Before cell phones, pagers and caller I.D.
March 10, 1876, Alexander Bell would say the words “come here Watson, I want to see you.”
That was the beginning of the telephone. The race was on to get everyone talking. I’d like for you to join me on a journey of what it was like when we all a phone, but the restricted uses it had made us all innovative.
This is an informal list of what it was like.
You dialed zero and talked to someone.
When you called an operator for a number, she could find it.
People in the store would say hello to a stranger instead of talking into a Bluetooth.
Everyone in the house used the same phone, usually located in the hall, on a small table.
You could go hours, even days without talking to someone.
If a phone you were calling was constantly busy, you could call the operator to interrupt the call.
It was when long distance was so expensive, that a couple of long conversations a week could cost you as much as your mortgage.
You never had to dial an area code, unless it was long distance.
You could be stuck in the middle of nowhere, and still get help.
You couldn’t reject a call, you had to answer it and take a chance on whether or not you really wanted to talk to the caller.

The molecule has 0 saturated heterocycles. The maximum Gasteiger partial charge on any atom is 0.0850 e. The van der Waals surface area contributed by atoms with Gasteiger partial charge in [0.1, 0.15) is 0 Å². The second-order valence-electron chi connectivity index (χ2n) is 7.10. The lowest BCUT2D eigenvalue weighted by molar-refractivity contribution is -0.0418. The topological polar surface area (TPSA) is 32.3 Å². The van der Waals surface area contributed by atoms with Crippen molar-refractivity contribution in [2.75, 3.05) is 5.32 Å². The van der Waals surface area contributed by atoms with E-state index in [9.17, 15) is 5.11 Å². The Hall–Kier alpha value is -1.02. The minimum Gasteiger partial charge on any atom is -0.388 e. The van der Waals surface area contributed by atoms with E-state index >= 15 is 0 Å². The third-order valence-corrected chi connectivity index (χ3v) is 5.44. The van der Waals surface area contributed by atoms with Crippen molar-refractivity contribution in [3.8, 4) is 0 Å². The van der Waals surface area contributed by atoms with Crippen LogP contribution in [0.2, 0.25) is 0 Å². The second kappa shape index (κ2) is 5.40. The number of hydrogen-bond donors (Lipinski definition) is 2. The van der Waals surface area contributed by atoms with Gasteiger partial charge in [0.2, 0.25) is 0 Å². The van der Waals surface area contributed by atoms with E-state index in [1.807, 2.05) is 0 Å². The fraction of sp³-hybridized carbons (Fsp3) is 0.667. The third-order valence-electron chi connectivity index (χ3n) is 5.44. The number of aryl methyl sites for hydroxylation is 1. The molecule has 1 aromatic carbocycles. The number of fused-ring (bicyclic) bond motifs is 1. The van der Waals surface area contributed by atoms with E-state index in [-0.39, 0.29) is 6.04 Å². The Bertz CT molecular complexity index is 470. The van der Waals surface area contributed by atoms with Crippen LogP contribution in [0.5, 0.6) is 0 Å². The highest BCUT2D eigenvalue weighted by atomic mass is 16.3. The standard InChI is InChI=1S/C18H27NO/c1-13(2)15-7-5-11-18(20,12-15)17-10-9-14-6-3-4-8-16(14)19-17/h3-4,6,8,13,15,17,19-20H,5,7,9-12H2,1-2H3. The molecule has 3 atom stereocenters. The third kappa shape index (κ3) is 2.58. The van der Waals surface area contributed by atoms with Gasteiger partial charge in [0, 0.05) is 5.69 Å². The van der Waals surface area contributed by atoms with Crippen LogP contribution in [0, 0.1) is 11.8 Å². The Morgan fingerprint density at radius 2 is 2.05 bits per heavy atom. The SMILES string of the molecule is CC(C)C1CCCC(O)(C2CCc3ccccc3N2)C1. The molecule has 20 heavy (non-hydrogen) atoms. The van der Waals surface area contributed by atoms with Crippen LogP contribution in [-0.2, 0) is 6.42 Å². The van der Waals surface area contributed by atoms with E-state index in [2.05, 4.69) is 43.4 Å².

You had a special code, like let the phone ring once, hang up for a minute and call back to identify you as the only caller who did that.
You could make a new friend just by answering a payphone.
Call boxes on the free way.
Your parents could lock the phone, so you could receive calls but not make them.
You had at least a dozen phone numbers memorized.
You had a book of numbers in your purse, and a bigger book at home.
You could call the operator from a payphone, tell her you lost your dime and she could return it to you over the phone. You could do this at six phones and buy a pack of cigarettes.
When you called in sick at work, you had to talk to someone.
You couldn’t video tape a fight on the school bus.
Most young people can’t appreciate the simplicity that some of us older folks did. I can say that it is part of the evolutionary process. Every time one of us said, “it would be great if I could call that person right now.”
I can remember when I was fifteen, my parents needed to take an extra car to Maryland. They let my brother drive one. So my brother, my sister and I followed my parents. Somehow, we lost each other on I-95. We didn’t make any back up plan in case this could happen. We had no money, and no idea of how to get there. We remembered that my parents always stop at South of the Border so we drove there and looked for them. We found them. It would have been nice to have been able to call them, but we made it.
I believe that every thought is a spark. “I wish I could call that person right now,” Sparked where we are today.
So keep thinking good things. Every thought counts.